This fragment thus represents the earliest of the surviving Kannauj revisions of the Viśvarūpa image. From its iconographical evidence we now know that the reformulation of that ancient theme took place basically within the inherited classical tradition of Mathura, but that it followed more immediately in the wake of the Deogarh experiment which combined in some degree elements from the older traditions of northern, western and north-western India. The theme itself, however, continued to defy the best attempts of sculptors to achieve an interpretation which would successfully integrate the complicated symbolism of the Viśvarūpa concept (a complexity generated by placing many different cult-figures together) into an adequate aesthetic framework.

In Kannauj itself, there survive three sculptures of this type, more or less intact, and a fragment: two images, turned up by the plough, have been privately installed in a new brick temple in the suburb of Makarandnagar, the fragment is in a nearby private museum, and the third image is in local police custody due to its disputed ownership. The two which have recently been enshrined are, in my view, the oldest of this group; and one of those, which I shall term Kannauj-1, is the forerunner of the other. Śamalājī-2. The fragment, an important piece, belongs to this earlier group, and I shall refer to it as Kannauj-3. The more celebrated sculpture Kannauj-4 which has been published as representative of the Kannauj school2 is, in fact, the latest of this group. Sivaramamurti3 considered it in 1974 to be 'a supreme example of early medieval handling- of an age-old theme' which indicates that his view of it in 1961 ('a magnificent example of early medieval work')4 did not change despite the discoveries of the two earlier pieces.

The earliest surviving connection with Deogarh is the sculpture that I have designated Kannauj-I (Plate 66). It is housed in the shrine of a small modern brick temple, called the Rām Lakṣmaṇ Mandir, in the Kutlupur area of Makarandnagar suburb, Kannauj. The dates of its discovery and instalment cannot now be determined as the local community leader claims to have kept no written records. The image is cemented into the central of three niches in the back wall of the garbhagṛha, where it is regarded as an icon of Rāma. It is carved from red sandstone and has a total visible height of 169 centimetres, the main figure being 128 centimetres tall, while the maximum visible width is 75.6 centimetres. The main image of Viṣṇu is a nine-tāla figure (the dimensions held by the śāstras to he ideal for the image of a god)5, within what was probably a twelve- tāla composition: the vertical distance above Viṣṇu's crown is two and a half tālas, and one might assume that the base portion buried in the cement of the niche measured a half- tāla Because the sides and plinth are hidden by this cavity, it is unfortunately impossible now to reconstruct the plan according to which it was designed; I cannot determine whether or not it is based upon overlapping ellipses as are the Śamalājī  and Deogarh sculptures.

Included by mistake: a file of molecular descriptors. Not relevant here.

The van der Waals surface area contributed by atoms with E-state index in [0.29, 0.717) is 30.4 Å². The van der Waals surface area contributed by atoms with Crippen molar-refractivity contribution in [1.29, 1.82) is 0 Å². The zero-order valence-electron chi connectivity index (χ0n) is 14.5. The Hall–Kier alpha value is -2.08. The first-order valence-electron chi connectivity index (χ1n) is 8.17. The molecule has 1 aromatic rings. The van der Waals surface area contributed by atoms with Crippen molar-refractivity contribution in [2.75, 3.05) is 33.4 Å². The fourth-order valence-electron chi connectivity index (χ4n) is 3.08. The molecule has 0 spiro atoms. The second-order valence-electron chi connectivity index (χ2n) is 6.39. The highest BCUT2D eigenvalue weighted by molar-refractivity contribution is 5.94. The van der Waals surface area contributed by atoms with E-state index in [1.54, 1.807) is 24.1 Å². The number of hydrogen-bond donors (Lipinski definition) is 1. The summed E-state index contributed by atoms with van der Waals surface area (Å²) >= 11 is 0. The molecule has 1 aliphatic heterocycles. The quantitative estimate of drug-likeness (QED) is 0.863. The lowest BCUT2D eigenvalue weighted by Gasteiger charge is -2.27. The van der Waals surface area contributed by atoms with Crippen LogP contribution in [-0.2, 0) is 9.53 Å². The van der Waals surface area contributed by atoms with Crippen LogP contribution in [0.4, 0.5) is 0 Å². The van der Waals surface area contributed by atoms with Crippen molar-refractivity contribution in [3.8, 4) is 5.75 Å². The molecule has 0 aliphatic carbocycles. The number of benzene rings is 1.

The main figure in the composition, its anatomy well pro-portioned and confidently executed, is Viṣṇu standing in a dahanche tribhaṅga posture. The god has six arms as at Deogarh, the attributes being disposed in the following manner, numbered from front to back.

(Right hands)

(Left hands)


Raised as if in abhyamudrā, but the hand is broken off;


Śaṅkha, inverted (point downwards);




cakra, with tassel streaming backward and upward at 450;


broken, rests above head of an attendant.


kheṭka, inside turned outward.

The mace (gadā) is inverted--as is the conch (Śaṅkha)-and was evidently held, or supported, in a curious manner, the second right hand being turned inward toward the body and the fingers curled over the top of the handle. It is apparently the stump of this broken right arm which is to he seen on the elbow of the raised front right arm. The broken third right hand seems to have been clenched and turned outward away from the body, suggesting that it held a sword upright (which would balance the shield in the third left hand) the blade of which is presumably concealed by the side of the niche.